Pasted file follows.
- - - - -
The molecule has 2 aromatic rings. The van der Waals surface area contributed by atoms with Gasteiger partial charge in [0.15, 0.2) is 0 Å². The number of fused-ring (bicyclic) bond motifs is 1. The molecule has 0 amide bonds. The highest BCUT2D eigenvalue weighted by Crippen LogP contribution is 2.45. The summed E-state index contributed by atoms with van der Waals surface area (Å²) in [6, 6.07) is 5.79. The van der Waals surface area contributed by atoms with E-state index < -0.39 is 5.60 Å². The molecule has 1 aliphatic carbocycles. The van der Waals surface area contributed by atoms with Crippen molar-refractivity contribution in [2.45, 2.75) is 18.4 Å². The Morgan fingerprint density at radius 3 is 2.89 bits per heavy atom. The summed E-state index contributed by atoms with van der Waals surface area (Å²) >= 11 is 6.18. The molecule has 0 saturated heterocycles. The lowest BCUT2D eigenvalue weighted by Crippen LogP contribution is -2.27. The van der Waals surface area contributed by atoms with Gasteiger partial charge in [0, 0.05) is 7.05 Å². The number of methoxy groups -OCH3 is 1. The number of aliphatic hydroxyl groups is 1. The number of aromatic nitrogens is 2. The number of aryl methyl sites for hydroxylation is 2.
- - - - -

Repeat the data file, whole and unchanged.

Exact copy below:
The molecule has 2 aromatic rings. The van der Waals surface area contributed by atoms with Gasteiger partial charge in [0.15, 0.2) is 0 Å². The number of fused-ring (bicyclic) bond motifs is 1. The molecule has 0 amide bonds. The highest BCUT2D eigenvalue weighted by Crippen LogP contribution is 2.45. The summed E-state index contributed by atoms with van der Waals surface area (Å²) in [6, 6.07) is 5.79. The van der Waals surface area contributed by atoms with E-state index < -0.39 is 5.60 Å². The molecule has 1 aliphatic carbocycles. The van der Waals surface area contributed by atoms with Crippen molar-refractivity contribution in [2.45, 2.75) is 18.4 Å². The Morgan fingerprint density at radius 3 is 2.89 bits per heavy atom. The summed E-state index contributed by atoms with van der Waals surface area (Å²) >= 11 is 6.18. The molecule has 0 saturated heterocycles. The lowest BCUT2D eigenvalue weighted by Crippen LogP contribution is -2.27. The van der Waals surface area contributed by atoms with Gasteiger partial charge in [0, 0.05) is 7.05 Å². The number of methoxy groups -OCH3 is 1. The number of aliphatic hydroxyl groups is 1. The number of aromatic nitrogens is 2. The number of aryl methyl sites for hydroxylation is 2.